The second estimate of UK GDP (pdf), released today by the Office for National Statistics (ONS), confirms the economy contracted 0.2 per cent in the final quarter of 2011 (see Chart 1). It also provides some details to help us understand why the economy contracted.
It was not the result of the eurozone crisis. Exports increased by a healthy 2.3 per cent in Q4 2011. The national accounts data do not tell us where these exports went, but monthly trade data do.
These do not show a collapse in exports to Europe or a sudden surge in exports to the rest of the world. European demand was almost certainly still positive for growth in the UK at the end of last year.
Imports were up only 0.4 per cent in the final quarter of 2011, so net trade added 0.6 percentage points to growth.
The contraction was not due to retrenchment by households. After declining for four consecutive quarters, real consumer spending was up 0.5 per cent in the final quarter of 2011. This was largely the result of lower inflation. Prices increased by just 0.3 per cent in Q4 2011 – the smallest increase since the second quarter of 2009.
When economists talk of the annual rate of inflation falling during 2012, easing the squeeze on real household income and leading to stronger consumer spending, it is often not understood that this improvement will happen throughout the year. Indeed, it seems that it began in Q4 2011.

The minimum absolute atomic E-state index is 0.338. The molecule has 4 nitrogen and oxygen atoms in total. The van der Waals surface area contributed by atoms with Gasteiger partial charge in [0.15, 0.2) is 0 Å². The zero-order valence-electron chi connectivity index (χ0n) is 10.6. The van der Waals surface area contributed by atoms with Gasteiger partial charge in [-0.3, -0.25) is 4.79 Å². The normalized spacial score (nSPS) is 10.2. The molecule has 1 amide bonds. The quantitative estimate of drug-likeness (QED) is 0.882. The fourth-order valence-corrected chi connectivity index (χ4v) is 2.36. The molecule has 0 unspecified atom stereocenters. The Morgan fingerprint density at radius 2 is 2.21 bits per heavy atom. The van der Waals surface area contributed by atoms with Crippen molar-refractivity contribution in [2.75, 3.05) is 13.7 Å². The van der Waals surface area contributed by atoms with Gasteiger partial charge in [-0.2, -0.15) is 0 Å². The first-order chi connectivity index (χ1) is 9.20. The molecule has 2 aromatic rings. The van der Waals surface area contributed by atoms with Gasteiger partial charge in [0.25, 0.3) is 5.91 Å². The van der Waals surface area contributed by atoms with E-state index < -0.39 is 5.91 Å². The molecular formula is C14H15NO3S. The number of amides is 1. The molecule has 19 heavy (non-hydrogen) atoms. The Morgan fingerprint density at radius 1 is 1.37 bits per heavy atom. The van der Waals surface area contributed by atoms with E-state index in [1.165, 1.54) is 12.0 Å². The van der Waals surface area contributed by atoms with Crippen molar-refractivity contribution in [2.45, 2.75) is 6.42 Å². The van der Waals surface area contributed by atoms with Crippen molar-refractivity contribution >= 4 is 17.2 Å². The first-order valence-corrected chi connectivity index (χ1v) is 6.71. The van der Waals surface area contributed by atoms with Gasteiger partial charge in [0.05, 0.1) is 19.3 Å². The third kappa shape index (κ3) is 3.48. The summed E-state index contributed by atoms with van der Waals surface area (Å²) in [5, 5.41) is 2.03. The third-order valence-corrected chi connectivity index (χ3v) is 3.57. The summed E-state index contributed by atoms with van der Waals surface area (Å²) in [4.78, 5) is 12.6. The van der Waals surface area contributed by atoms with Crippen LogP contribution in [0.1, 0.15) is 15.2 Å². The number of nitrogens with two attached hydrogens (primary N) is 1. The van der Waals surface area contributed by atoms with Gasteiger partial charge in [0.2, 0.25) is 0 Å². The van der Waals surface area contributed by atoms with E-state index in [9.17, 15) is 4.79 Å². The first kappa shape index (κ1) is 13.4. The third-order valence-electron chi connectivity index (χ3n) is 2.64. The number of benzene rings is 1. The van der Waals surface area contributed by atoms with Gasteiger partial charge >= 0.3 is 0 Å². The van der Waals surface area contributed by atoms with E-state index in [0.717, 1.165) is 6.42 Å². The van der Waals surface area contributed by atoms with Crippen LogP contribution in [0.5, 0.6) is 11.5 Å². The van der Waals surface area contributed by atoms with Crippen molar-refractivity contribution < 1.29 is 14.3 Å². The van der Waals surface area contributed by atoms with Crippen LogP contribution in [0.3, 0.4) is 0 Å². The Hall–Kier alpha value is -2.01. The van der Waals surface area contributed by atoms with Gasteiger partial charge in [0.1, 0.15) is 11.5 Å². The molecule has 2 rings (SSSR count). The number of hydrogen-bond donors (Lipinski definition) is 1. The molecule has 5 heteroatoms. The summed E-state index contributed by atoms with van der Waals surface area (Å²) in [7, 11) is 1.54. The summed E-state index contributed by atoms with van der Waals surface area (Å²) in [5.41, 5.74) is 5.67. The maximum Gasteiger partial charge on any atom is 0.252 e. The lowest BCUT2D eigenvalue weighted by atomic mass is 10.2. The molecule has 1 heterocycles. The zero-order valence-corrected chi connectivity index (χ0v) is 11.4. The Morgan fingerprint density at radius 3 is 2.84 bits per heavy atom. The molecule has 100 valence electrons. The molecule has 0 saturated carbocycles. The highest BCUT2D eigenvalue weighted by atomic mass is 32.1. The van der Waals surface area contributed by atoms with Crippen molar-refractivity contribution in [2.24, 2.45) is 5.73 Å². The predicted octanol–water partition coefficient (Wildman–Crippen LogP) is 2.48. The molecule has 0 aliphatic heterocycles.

The most recent news – oil prices are at a record high in sterling terms – shows once again that nothing is certain in economic forecasting. But if inflation on a quarterly basis remains as low as in Q4 2011, better consumer spending figures will probably be sustained.
The contraction in GDP in 2011Q4 was not due, at least directly, to cuts in government spending on goods and services. This increased by 1.0 per cent and added 0.2 percentage points to growth.
GDP contracted because businesses went into a funk, cut their spending and hoarded cash instead. Weak consumer demand earlier in the year, continued talk about austerity, and the risks – if not yet any direct effects – represented by the eurozone crisis together caused a fall in business confidence and willingness to spend.
This had already shown up in surveys showing they were cutting back on recruitment and investment spending – now it is emerging in the data too.
In Q4 2011, business investment fell by 2.8 per cent (taking 0.4 percentage points off growth), compensation of employees was cut by 0.3 per cent and there was a big fall in inventory building, taking 0.5 percentage points off growth.
Some surveys have suggested business confidence improved in January, pointing to a better outcome for GDP in the first quarter of 2012. However, the Bank of England’s survey of its local agents shows a different picture. In manufacturing and service industries, investment plans and employment intentions fell further in January.
If businesses remain in a funk and continue to hoard cash, it is likely to be touch and go whether we see another contraction in GDP in the current quarter.
• CBI carry on tradition of alarmingly optimistic growth forecasts – Alex Hern, February 13th 2012
• New growth figures point to 2012/3 deficit 50 per cent bigger than originally projected – Daniel Elton, February 9th 2012
• Positive trade figures undermine Osborne’s claim that Eurozone is to blame for negative growth – Will Straw, February 9th 2012
• Economic Update – February 2012: Double dipped – Tony Dolphin, February 7th 2012
• Excuses, excuses, excuses: The Eurozone crisis, weakness in the US, or the wrong type of snow? – Alex Hern, February 3rd 2012